Good morning and welcome to Doritos Lord’s for the World Cup final of 2031. It’s been the shortest, most gripping tournament in years thanks to the novel format with 32 nations lining up in groups of four before the knockout rounds.

Sadly for Ravi Shastri, the ICC President, his beloved India were eliminated in the Round of 16 by Denmark, but we have two worthy finalists here today in hosts England and neighbours Ireland.

I’ve been writing about Irish cricket since 1984 and can safely say this is the biggest day it has ever seen. President Imelda May, is here, and Taoiseach Neale Richmond and half his cabinet has just arrived from Downing Street after all-night talks with prime minister Jo Swinson about Britain’s application to rejoin the EU.

And the news from the middle is that match referee David Warner has tossed and Ireland captain Harry Tector has called correctly. Of course, the other captain, Jack Carson, follows in the great English tradition of needing an Irishman to lead them to their greatest victories, such as the Duke of Wellington (Waterloo), General Montgomery (El Alamein), Eoin Morgan (World Cup 2019) and Declan Rice (World Cup 2030).

Carson, from Waringstown, Co Armagh, left Ireland to join Sussex more than a decade ago and has been a dynamic captain of England for three years now.

Tector has opted to bat and sends his elder brother, Jack, and Oliver Metcalfe out to face the new pink ball. The senior Tector is currently the leading scorer in the tournament on the back of his World Cup record 241 against Germany in the group phase.

The pair go after the England bowlers from the start and the 50 is raised in the seventh over with a six pulled into the LHW Grandstand by Tector where it is held by a fan in an Ireland shirt. The camera zooms in on the catcher, long-serving Leinster Lightning manager Mark Jones who wears a huge grin and a shirt indelibly stained by Guinness.

The batsmen call for a drink and out rushes the 12th man, Robert O’Brien, whose uncles and grandfather were distinguished former internationals. The producer zooms in on a corporate box where his Uncle Niall is holding forth while checking his positioning for the camera angles. As he lifts a glass of bubbly he looks every inch the man who has just burst into the Sunday Times Rich List top ten after selling Nobcom, his communications company, to a Dubai conglomerate.

Metcalfe is out soon after, bringing Nathan McGuire of Ardmore to the wicket. He departs quickly and is replaced by the senior figure of the side, Phoenix legend James McCollum. He and Tector are both godsons of former Ireland captain Alan Lewis, here commentating for RTÉ alongside the newly-appointed head of sport John Kenny.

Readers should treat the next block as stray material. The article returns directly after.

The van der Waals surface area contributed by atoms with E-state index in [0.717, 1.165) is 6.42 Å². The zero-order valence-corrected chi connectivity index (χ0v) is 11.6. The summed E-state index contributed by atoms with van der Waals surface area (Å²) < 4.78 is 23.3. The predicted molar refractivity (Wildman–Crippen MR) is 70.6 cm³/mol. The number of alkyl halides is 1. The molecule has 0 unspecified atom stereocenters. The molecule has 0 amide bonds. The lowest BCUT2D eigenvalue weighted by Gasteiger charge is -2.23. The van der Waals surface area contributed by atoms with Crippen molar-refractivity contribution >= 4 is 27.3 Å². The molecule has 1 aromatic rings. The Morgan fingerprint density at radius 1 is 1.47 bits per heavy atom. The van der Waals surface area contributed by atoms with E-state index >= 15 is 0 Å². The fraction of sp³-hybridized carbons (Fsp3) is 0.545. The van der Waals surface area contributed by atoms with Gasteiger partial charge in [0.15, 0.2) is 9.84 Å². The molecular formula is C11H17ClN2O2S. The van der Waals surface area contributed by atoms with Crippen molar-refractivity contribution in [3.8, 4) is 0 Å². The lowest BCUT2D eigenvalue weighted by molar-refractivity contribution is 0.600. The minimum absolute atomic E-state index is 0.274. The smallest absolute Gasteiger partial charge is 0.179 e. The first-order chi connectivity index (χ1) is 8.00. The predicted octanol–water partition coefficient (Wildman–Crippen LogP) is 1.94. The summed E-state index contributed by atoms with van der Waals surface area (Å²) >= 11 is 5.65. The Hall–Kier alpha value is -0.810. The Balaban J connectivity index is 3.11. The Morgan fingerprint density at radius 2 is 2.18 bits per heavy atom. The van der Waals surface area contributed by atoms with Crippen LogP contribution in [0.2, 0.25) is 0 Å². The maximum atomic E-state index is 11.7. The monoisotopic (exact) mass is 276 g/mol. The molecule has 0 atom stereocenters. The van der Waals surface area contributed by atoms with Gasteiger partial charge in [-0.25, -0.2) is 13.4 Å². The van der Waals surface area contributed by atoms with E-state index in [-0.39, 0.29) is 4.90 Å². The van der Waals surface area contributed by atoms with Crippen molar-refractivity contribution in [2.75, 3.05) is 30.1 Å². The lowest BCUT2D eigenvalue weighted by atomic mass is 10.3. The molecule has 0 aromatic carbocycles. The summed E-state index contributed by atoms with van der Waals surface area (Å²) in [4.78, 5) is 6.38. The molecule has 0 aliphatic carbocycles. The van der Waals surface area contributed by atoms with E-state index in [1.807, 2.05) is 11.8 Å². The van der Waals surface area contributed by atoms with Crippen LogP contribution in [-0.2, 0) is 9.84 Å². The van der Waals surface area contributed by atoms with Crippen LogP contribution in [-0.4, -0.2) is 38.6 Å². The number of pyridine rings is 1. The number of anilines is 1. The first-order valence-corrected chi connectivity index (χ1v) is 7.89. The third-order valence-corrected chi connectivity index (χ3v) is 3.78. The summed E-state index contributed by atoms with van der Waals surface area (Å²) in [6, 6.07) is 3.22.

McCollum plays some of his trademark drives before he perishes to a loose shot off his legs for 22 but Ireland are well-set on 138 for 3 off 24 overs. Tector moves serenely through the nineties, getting reassurance from his other brother, Tim, who hit his first ball straight into the pavilion.

Jack raises his century and waves to the crowd, but the emotion of the moment gets to him and he falls next ball. That brings in Neil Rock, the powerful Muckamore wicket-keeper batsman who keeps Tim company in an increasingly-aggressive partnership. They both fall at 262-6 with seven overs remaining, bringing in Harry Tector and Shwaiz Atif, the young star of Adamstown’s first senior league title back in 2030. They take the score past 300 and Gavin Hoey and Mitchel Thompson ensure England will have to score 328 – coincidentally the same target they set Ireland in Bangalore 20 years ago.

During the interval I bump into Warren Deutrom, the former chief executive of Cricket Ireland whose vision paved the way for this great achievement. Deutrom was a risk-taker, fond of using the phrase “we’ve bet the house” in advance of marquee games back in the days before the national stadium was built when temporary seating had to be hired.

His decision to put the entire ICC funding cheque of $5m – and his house – on Ireland beating Pakistan in a Sharjah tri-series paid off handsomely. The $40m winnings enabled Cricket Ireland to build the national stadium, although Deutrom himself was hit by a life ban by ICC. He was consoled that the 8/1 he got on his own house enabled him to move to an estate on 300 acres in County Meath.

The Ireland opening bowler, David Delany, is no longer the express train that put the heart crossways in Steve Smith in the famous win in the national stadium’s inaugural Test at Port Hotel Bready, back in 2024. These days his pace is more 8.10am to Maynooth, but he’s still a wily operator and soon reduces England to 14-3.

With back up from spinners Thompson, Hoey and Harry Tector, the hosts never get going and by the 25-over mark are struggling at 111-5. Carson does his best to rally his troops, leading from the front with 113, but England are never near the rate required – the fact that they now play 50-overs (or Three Hundred as the ECB insists they call it) only in international tournaments means they are at sea in a chase – and are bowled out for 263 in the 48th over.

The huge Irish support makes the trophy presentation a riot of green, although there was a small delay as a former Sports Minister tries to take his place on the podium and is led away. The speeches over, Harry Tector lifts the ICC World Cup to the sky amid a huge roar from the crowd as Arlene Foster, the Tánaiste, waves the tricolour in sheer delight…